World Refugee Day celebrates the strength and courage of people who have been forced to flee their home country to escape conflict or persecution. It is used as an occasion to build empathy and understanding towards refugees and asylum seekers throughout the world and recognise their resilience in rebuilding their lives.

At Manchester Museum, we believe that it is our duty to represent the stories and cultures of people from all backgrounds. It is vital that we celebrate the contribution of refugees to the culture and society of the UK, and encourage people to connect with refugee communities found in Manchester and across Britain to facilitate a stronger relationship between all in our society.

‘The COVID-19 pandemic and the recent anti-racism protests have shown us how desperately we need to fight for a more inclusive and equal world: a world where no one is left behind. It has never been clearer that all of us have a role to play in order to bring about change. Everyone can make a difference. This is at the heart of UNHCR’s World Refugee Day campaign.’

– United Nations


Now, more than ever, we find ourselves living through an age of refugeedom. It is estimated that there are roughly 70.8 million forcibly displaced people worldwide. Among them are 25.9 million refugees and 3.5 million asylum seekers who have had to completely abandon their lives and homes in order to find security and protection away from the calamity of war, political oppression, and natural disasters.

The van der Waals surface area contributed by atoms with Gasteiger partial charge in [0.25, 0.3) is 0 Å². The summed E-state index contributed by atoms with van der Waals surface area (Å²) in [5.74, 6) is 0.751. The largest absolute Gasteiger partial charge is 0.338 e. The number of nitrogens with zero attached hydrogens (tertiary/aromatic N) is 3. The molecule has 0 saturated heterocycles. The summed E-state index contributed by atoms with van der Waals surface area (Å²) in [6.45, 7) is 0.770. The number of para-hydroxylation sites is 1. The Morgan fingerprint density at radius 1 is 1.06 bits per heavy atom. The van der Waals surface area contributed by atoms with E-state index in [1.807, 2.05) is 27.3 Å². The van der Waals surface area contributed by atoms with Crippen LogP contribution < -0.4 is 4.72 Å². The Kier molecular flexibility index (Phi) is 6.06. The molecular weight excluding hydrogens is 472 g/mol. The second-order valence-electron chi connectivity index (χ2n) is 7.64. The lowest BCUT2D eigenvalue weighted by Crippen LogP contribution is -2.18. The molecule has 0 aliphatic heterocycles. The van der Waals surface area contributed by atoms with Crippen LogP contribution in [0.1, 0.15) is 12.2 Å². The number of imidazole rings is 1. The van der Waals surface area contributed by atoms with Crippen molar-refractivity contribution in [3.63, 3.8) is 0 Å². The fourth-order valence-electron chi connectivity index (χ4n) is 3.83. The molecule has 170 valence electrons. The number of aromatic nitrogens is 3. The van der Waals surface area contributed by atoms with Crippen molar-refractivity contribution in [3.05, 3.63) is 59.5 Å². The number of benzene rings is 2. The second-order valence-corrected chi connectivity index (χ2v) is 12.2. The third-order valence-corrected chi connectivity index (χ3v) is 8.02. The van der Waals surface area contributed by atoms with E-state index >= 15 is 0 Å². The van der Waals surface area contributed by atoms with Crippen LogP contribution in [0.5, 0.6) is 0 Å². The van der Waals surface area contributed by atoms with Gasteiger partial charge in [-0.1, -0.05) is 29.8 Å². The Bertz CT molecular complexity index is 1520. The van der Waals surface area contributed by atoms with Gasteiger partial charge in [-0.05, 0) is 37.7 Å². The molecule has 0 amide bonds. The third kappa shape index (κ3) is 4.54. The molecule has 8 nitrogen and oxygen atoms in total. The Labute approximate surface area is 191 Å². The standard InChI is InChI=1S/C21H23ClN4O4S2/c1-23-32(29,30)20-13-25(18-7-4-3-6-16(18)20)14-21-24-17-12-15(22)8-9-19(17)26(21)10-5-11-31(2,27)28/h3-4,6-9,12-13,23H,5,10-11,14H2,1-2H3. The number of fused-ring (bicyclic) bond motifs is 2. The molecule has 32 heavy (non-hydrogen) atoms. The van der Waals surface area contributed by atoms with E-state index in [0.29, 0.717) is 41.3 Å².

It is thought that the UK is home to around 126,720 refugees, with 5,839 settled and living in Greater Manchester. Our city can be incredibly welcoming to refugees, and much work is being done to illustrate the arts and culture of refugee communities living in Manchester, including the Celebrating Syria event which took place across the city late last year. However, it would be wrong to pretend that there is no prejudice and discrimination against refugees and asylum seekers, and the death of Shukri Abdi last year highlights that much more needs to be done to provide refugees with a safe environment to live in. It is a sustained effort that needs to continue even when the topic does not dominate news headlines.

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A breakdown of the forcibly displaced population found worldwide. (Source: UNHCR)

At Manchester Museum, we believe that it is vital to aid in the effort to build our city into the most caring and inclusive community as possible. It is our goal to provide insight and education into the refugee experience so that action can be taken to provide refugees who live in our city with a welcoming and considerate environment that they can actively engage with. We hope to help refugees to rebuild their lives in the UK by nurturing a sense of belonging for people who have made Manchester their home.